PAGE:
Classic Datsun TrucksThe 1959 U.S. auto market was made up primarily of gas-guzzling vehicles with V8 engines. Power was king. Into this climate steps Datsun, introducing a mini-truck with a 1000cc, 37-horsepower engine and quarter-ton load capacity. Could it compete with the powerful Fords, Chevys, and other trucks available to buyers?
It did compete, slowly at first, then picking up speed. The little trucks were sporty and easy to drive. Datsun listened to feedback, making changes to suit the wants and needs of their customers. Engine size quickly increased to 1200cc and horsepower to 60.
A revised 320 pickup hit the U.S. in 1961, but popularity rocketed with the introduction of the Datsun 520 truck in 1965. Sales went from a few hundred units per year to more than 15,000, making it the top-selling imported pickup in the United States. Nissan (which has always been the company's name) held that title for more than a decade.
Datsun Truck Firsts
- 1969, first half-ton compact pickup
- 1975, first long bed compacts
- 1977, first extended cab compact truck
Datsun Trucks Moving Forward
Import manufacturers watched Datsun's success and introduced their own compact trucks, and U.S. automakers stepped in after the gas crunch of the early 1970s. Nissan continued to make improvements to their Datsun trucks to stay ahead of the game. The company's fourth generation, the Datsun 620, was produced from 1972 to 1979. The 720, manufactured in 1979, was the last truck to carry the Datsun name. After that, badging was changed to Nissan.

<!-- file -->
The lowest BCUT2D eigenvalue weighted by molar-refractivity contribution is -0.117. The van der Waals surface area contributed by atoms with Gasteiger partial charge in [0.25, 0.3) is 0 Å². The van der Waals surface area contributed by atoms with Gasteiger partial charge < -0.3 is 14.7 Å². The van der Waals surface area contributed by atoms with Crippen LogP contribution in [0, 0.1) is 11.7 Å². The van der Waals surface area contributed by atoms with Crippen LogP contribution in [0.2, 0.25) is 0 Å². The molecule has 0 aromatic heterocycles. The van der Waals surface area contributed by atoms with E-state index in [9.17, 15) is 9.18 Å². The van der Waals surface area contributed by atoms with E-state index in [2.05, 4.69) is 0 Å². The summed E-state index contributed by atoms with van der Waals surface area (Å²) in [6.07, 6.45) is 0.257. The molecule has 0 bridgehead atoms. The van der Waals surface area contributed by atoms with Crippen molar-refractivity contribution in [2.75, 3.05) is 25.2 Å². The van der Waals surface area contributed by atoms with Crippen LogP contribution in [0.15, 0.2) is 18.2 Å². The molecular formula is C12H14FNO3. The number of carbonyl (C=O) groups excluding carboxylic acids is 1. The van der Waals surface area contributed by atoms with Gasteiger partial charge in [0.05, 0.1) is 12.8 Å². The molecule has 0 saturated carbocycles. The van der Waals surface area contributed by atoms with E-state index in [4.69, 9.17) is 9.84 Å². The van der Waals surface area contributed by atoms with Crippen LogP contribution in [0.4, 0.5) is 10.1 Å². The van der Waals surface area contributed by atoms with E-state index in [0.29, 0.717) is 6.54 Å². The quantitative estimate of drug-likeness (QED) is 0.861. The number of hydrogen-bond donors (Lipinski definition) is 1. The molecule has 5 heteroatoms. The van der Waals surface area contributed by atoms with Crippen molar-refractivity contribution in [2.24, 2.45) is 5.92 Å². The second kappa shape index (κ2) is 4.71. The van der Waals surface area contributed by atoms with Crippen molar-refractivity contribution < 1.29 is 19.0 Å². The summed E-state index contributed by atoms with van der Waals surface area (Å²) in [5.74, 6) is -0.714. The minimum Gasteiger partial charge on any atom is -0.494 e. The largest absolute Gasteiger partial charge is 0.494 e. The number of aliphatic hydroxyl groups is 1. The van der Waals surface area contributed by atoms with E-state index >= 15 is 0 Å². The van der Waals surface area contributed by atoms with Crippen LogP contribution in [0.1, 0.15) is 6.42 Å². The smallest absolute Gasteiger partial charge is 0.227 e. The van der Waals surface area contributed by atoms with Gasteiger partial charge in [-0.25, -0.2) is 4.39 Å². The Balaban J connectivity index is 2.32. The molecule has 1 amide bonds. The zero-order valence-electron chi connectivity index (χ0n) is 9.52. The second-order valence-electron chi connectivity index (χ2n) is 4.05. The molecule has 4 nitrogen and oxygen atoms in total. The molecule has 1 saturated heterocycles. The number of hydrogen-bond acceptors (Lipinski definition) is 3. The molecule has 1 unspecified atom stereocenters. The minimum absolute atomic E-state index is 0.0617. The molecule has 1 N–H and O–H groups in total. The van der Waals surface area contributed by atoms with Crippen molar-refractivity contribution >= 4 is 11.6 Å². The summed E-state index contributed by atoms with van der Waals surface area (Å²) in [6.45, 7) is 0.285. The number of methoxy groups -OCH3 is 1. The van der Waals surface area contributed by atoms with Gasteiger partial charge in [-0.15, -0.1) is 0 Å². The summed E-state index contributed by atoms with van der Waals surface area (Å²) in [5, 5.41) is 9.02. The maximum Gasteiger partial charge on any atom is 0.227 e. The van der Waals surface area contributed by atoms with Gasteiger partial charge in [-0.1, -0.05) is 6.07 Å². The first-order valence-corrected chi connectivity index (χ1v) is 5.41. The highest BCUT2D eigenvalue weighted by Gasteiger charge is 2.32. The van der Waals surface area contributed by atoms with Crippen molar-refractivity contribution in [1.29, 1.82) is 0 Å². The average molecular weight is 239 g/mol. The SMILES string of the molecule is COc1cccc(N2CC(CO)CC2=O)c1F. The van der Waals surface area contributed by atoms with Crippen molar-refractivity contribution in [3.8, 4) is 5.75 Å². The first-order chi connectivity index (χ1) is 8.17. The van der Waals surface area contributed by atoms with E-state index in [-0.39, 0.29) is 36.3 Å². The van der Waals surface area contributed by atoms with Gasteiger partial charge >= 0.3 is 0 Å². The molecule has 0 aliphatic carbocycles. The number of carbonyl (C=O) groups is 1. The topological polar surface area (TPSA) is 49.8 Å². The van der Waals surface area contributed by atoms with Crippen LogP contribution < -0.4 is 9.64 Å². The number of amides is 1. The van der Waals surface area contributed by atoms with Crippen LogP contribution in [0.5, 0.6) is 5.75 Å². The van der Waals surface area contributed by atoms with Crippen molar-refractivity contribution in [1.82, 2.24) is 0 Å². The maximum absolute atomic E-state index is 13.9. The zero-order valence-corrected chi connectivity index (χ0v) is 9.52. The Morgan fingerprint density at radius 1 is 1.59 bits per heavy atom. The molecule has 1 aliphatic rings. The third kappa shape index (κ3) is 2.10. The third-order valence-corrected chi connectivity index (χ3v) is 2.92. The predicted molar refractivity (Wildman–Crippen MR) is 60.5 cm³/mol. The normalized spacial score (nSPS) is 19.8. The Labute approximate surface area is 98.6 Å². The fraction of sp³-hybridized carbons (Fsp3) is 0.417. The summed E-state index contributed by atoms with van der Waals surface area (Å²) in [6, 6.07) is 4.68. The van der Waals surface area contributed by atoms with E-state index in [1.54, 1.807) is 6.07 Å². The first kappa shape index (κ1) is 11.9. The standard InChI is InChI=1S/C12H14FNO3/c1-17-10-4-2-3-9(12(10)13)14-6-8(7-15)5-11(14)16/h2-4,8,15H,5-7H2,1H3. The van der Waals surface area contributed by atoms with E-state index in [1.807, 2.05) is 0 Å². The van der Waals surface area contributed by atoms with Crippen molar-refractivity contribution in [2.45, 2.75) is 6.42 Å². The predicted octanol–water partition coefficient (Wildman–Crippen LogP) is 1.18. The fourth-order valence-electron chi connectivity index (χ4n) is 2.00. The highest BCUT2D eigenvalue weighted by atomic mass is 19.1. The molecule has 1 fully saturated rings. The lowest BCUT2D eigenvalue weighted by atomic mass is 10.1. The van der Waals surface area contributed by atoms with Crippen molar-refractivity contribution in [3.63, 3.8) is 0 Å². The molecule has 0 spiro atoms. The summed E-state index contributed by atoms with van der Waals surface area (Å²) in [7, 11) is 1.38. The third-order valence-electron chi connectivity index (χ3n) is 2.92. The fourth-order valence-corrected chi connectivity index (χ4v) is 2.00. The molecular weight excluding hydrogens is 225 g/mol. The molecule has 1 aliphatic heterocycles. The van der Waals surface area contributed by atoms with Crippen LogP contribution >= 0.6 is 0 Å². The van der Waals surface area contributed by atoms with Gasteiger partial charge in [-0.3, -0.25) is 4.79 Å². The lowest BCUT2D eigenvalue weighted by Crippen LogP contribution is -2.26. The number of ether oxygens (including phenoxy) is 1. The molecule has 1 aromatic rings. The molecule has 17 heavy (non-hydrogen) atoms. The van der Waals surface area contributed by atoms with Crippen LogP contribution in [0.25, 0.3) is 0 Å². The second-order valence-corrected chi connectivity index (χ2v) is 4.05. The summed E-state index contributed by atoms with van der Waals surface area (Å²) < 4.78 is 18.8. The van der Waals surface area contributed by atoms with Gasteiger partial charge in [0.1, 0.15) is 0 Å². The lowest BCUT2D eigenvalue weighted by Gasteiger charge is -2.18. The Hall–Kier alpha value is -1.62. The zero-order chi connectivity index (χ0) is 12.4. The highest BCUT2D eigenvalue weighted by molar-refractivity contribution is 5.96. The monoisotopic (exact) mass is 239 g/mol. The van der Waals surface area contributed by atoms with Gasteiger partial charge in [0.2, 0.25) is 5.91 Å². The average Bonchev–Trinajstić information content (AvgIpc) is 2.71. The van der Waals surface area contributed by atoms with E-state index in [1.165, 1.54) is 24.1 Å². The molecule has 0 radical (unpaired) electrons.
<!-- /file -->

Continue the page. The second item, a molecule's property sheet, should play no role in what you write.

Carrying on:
Did You Know?
They were called Datsuns in the US before 1979, but most of the world knew these vehicles as Nissan products.
Trucks Made in Tennessee
With the continued success of their small trucks, Nissan made the decision to become the first auto importer to manufacture pickups in the United States. They chose Smyrna, Tennessee, just southeast of Nashville, for the factory site. The first Nissan truck rolled off of the assembly line in 1983, and since then, Nissan has received many awards for having the most productive automobile plant in North America.
Enter Hardbody & Frontier
The sixth generation truck, the Hardbody, was introduced in 1987. It became one of Nissan's best selling products, averaging 100,000+ units each year.
The Frontier was introduced ten years later. It received the 1998 J.D. Power and Associates Initial Quality Study award for having the fewest quality problems in its segment.
Two new versions of the Frontier were unveiled for the 2000 model year. The 2-wheel drive Frontier Desert Runner and the Frontier Crew Cab, the first true 4-door compact pickup introduced to the US market.
Nowadays, it's hard to imagine a trucks market without compact pickups. There have been many changes since 1959, but it's obvious that there are just as many new developments ahead of us.